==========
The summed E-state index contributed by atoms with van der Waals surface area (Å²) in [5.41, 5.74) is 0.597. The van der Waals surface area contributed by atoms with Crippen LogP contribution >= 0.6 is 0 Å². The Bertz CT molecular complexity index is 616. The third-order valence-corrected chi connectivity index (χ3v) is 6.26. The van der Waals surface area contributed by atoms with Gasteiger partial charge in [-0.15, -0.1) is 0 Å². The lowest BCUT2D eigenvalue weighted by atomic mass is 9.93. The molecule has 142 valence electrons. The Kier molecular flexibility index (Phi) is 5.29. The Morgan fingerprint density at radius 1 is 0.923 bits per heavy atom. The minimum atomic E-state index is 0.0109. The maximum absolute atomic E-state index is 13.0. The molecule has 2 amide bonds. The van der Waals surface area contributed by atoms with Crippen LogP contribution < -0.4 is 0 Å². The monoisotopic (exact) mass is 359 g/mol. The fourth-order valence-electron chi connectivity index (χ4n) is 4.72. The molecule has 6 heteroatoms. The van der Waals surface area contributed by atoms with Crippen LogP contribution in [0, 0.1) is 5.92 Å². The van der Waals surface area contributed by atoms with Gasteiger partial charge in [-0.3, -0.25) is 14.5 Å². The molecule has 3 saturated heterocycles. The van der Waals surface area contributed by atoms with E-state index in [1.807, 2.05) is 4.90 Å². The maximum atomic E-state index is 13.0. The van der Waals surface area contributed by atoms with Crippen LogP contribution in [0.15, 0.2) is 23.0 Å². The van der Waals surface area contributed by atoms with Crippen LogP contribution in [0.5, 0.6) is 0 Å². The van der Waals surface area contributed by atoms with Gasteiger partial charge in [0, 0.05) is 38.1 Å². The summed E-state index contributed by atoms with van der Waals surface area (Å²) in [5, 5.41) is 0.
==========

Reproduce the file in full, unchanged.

The summed E-state index contributed by atoms with van der Waals surface area (Å²) in [5.41, 5.74) is 0.597. The van der Waals surface area contributed by atoms with Crippen LogP contribution >= 0.6 is 0 Å². The Bertz CT molecular complexity index is 616. The third-order valence-corrected chi connectivity index (χ3v) is 6.26. The van der Waals surface area contributed by atoms with Gasteiger partial charge in [-0.15, -0.1) is 0 Å². The lowest BCUT2D eigenvalue weighted by atomic mass is 9.93. The molecule has 142 valence electrons. The Kier molecular flexibility index (Phi) is 5.29. The Morgan fingerprint density at radius 1 is 0.923 bits per heavy atom. The minimum atomic E-state index is 0.0109. The maximum absolute atomic E-state index is 13.0. The molecule has 2 amide bonds. The van der Waals surface area contributed by atoms with Crippen LogP contribution < -0.4 is 0 Å². The monoisotopic (exact) mass is 359 g/mol. The fourth-order valence-electron chi connectivity index (χ4n) is 4.72. The molecule has 6 heteroatoms. The van der Waals surface area contributed by atoms with Crippen LogP contribution in [0, 0.1) is 5.92 Å². The van der Waals surface area contributed by atoms with Gasteiger partial charge in [-0.3, -0.25) is 14.5 Å². The molecule has 3 saturated heterocycles. The van der Waals surface area contributed by atoms with E-state index in [1.807, 2.05) is 4.90 Å². The maximum atomic E-state index is 13.0. The van der Waals surface area contributed by atoms with Crippen LogP contribution in [0.15, 0.2) is 23.0 Å². The van der Waals surface area contributed by atoms with Crippen LogP contribution in [0.5, 0.6) is 0 Å². The van der Waals surface area contributed by atoms with Gasteiger partial charge in [0, 0.05) is 38.1 Å². The summed E-state index contributed by atoms with van der Waals surface area (Å²) in [5, 5.41) is 0.